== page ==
Girl with ice cream cone

There are two main schools of thought about choosing a “healthy” ice cream, according to Scott Rankin, Ph.D., a professor of food science at the University of Wisconsin-Madison. “On the one hand, you have consumers who want the fewest ingredients possible,” he says. “On the other, you have customers who want their ice cream to have specific ‘attributes,’ such as no sugar added or nonfat."

But why do these lighter options often have longer ingredients lists? To give them the familiar flavor and texture of regular ice cream, Rankin says, and to address factors you might not think of, such as how fast the product melts.

To help you understand what you’re eating, we’ve listed some common processed ingredients in various types of light ice cream you’ll find in stores.

Agave, Rice Syrup, or Tapioca Syrup
These plant-based sweeteners may sound healthier than sugar, but your body processes them the same way. As with other forms of added sugars, eating too much of them can raise the risk of heart disease, type 2 diabetes, and other conditions.

Carob and Guar Gums
Gums are used as stabilizers, which reduce ice formation and give the product a smooth texture. Carob gum (also called locust bean gum) is from the seeds of the locust bean tree, and guar gum comes from guar beans, which are legumes. But these plant-based gums can be chemically processed. In large doses, some gums (like other nondigestible fibers), could cause abdominal discomfort.

More on Desserts

Extracted from seaweed, it’s used as an emulsifier, a stabilizer, or a thickener. That may make you think it’s better for you. But some research suggests that it causes inflammation, and some people with inflammatory digestive conditions, such as irritable bowel syndrome, report symptom relief when they avoid carrageenan.

One of the types of sweeteners known as sugar alcohols, it’s 60 to 70 percent as sweet as sugar and has 0.25 calories per gram vs. 4 calories per gram of sugar. Sugar alcohols can cause digestive upset, especially when eaten in large amounts. But erythritol is less likely to do that than other types of sugar alcohols, such as sorbitol and xylitol.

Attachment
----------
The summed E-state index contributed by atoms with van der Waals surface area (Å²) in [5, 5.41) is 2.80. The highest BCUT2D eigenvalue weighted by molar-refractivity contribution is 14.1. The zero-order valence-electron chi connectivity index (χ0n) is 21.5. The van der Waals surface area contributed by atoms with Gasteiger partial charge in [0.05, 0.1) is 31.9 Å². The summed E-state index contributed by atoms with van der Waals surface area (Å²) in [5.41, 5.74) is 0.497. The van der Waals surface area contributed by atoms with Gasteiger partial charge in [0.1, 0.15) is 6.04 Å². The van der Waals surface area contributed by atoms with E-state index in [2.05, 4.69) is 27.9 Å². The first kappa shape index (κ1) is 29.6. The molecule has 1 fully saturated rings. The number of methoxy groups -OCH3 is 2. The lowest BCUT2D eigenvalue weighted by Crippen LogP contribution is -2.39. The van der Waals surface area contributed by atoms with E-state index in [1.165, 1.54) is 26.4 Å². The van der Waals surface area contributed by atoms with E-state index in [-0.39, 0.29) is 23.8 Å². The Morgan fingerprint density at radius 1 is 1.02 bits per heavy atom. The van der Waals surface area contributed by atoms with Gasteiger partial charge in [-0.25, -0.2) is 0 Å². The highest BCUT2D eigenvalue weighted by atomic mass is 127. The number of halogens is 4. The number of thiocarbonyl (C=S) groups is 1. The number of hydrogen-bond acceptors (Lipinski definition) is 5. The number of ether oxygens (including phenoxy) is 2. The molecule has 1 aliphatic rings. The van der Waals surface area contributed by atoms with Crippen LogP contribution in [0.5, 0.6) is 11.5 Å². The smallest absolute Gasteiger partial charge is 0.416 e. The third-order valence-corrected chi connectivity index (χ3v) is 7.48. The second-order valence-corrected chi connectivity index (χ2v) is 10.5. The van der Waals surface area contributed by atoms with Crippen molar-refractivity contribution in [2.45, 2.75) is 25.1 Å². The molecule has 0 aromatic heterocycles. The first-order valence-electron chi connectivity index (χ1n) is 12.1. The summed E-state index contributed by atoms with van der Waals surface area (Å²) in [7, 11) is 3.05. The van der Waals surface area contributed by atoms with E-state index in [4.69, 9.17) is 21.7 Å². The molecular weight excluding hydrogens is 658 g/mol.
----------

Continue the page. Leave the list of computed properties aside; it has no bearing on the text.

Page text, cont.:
Derived from fat (animal or vegetable), it can help prevent ice-crystal formation in ice cream. It also may add sweetness.

Milk Protein Isolates
These powders, which are at least 90 percent protein, are added to some low-fat and light ice creams to boost protein or improve texture. Whey protein is a similar ingredient. It’s always preferable to get your protein from whole foods.

Natural Flavors
The Food and Drug Administration requires that these come from natural sources, but they can be extracted in a lab. Processing aids, such as solvents, and preservatives may be used in the production of flavors; these don’t have to be disclosed on a product’s ingredients panel.

Soluble Corn Fiber
This fiber is added to improve texture, providing thickening and gelling. Other added fibers include inulin and chicory root fiber. The FDA recently said these ingredients could legally be called dietary fiber, but CR’s nutritionists recommend getting your daily fiber from whole foods such as whole grains, fruits, vegetables, and nuts.

Stevia or Monk Fruit Extract
These plant-based sweeteners are hundreds of times sweeter than sugar and have no calories. But there's no good evidence that they (or other sugar substitutes) help with weight loss.

Editor’s Note: This article also appeared in the May 2019 issue of Consumer Reports magazine.

Correction: A previous version of this story said that erythritol was 60 to 70 percent sweeter than sugar. It is 60 to 70 percent as sweet as sugar.